Although it was not President Lincoln's initial plan to abolish slavery, he did it to keep the country together. He did not have much support from legislators, or from the owners of slaves. After the winning of the battle in Anietnam, Lincoln granted freedom to the slaves in the southern states. The Emmancipation Proclimation did not free all of the states, it freed all of the slavesliving in the states that were not under union control at the time. Lincoln did this in order to punish the rebellious states. This would anger the southern states and force them to join the union once again. Freeing the slaves in the south also benifited the union because the newly freed slaves were now allowed to join the military. Lincoln destroyed southern society by attaking thier basic institution.
By refusing to give up her seat to a white man on a Montgomery, Alabama, city bus, Rosa Parks helped start the civil rights movement. She was arrested for breaking city ordinance but was recognized for her courageous action. Rosa Parks is an important figure in African American history because this event got people inspired to join the civil rights movement. With out this event occuring, the civil rights movement would not hav been as big as it was. When this event happened, Martin Luther King Jr. along with other supporters, began the movement. They began their fight towards equality and the abolition of racial segregaton. On November 13, 1956, the Supreme Court ruled that bus segregation was unconstitutional. The boycott ended December 20, a day after the Court’s written order arrived in Montgomery. Parks, had lost her job and experienced harassment all year.Althoughpunishments came with breaking segregation laws, Rosa Parks ultimately started the movement and so it was worth it.
After the incident with Rosa Parks, the civil rights movement rose. Over the following decade, Martin Luther King, wrote, gave inspiring speeches, organized protests, and what ever was in his power to draw attention to racial discrimination and to demand civil rights legislation to protect the rights of African-Americans.Also in 1964, partly due to the March on Washington, Congress passed the landmark Civil Rights Act. It essentially eliminated legalized racial segregation in the United States. The legislation made it illegal to discriminate against blacks or other minorities in hiring. These rules applied at public accommodations, education or transportation, areas which at the time were still very segregated in many places. In 1964, MLK received the Nobel Peace Prize. Because of him, African Americans recieved equality.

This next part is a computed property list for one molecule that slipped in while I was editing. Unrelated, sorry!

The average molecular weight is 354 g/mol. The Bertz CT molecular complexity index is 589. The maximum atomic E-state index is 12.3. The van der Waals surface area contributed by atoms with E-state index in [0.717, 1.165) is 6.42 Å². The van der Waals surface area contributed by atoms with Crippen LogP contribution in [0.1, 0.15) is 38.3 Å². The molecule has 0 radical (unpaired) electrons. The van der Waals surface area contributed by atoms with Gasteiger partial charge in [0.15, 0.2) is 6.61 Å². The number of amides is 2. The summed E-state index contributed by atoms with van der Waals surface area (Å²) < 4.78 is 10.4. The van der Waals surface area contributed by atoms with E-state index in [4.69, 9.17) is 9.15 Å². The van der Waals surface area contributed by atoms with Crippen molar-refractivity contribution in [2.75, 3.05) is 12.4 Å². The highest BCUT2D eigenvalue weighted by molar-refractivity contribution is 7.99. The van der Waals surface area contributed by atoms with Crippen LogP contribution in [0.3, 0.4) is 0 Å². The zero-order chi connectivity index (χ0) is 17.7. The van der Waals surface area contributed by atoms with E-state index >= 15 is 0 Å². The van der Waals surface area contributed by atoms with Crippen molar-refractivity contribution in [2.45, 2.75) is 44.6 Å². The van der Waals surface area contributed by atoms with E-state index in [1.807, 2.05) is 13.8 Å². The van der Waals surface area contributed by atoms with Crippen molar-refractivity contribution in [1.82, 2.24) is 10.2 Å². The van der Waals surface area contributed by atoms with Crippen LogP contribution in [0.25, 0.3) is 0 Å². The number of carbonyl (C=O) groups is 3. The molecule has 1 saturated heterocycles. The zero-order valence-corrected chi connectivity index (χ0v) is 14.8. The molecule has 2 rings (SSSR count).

After Harriet Tubman escaped from slavery, she returned to slave-holding states many times to help other slaves escape. During a ten-year span she made 19 trips into the South and escorted over 300 slaves to freedom. She later became a leader in the abolitionist movement, and during the Civil War she was a spy with for the federal forces in South Carolina as well as a nurse.(Bellis, Mary. "Harriet Tubman - Leading Slaves into Freedom." About.com Inventors. About.com, 05 Mar. 2014. Web.) Whenever Tubman led a group of slaves to freedom, she put herself in great danger. There were many people looking for her because she was a fugitive slave herself. She was breaking the law in slave states by helping other slaves escape. She was very successful and never got caught. Harriet Tubman was also a big figure in Black History because of the sacrifices she had to make in order to help others gain freedom. There was always that risk that she would be captured but she did it anyway.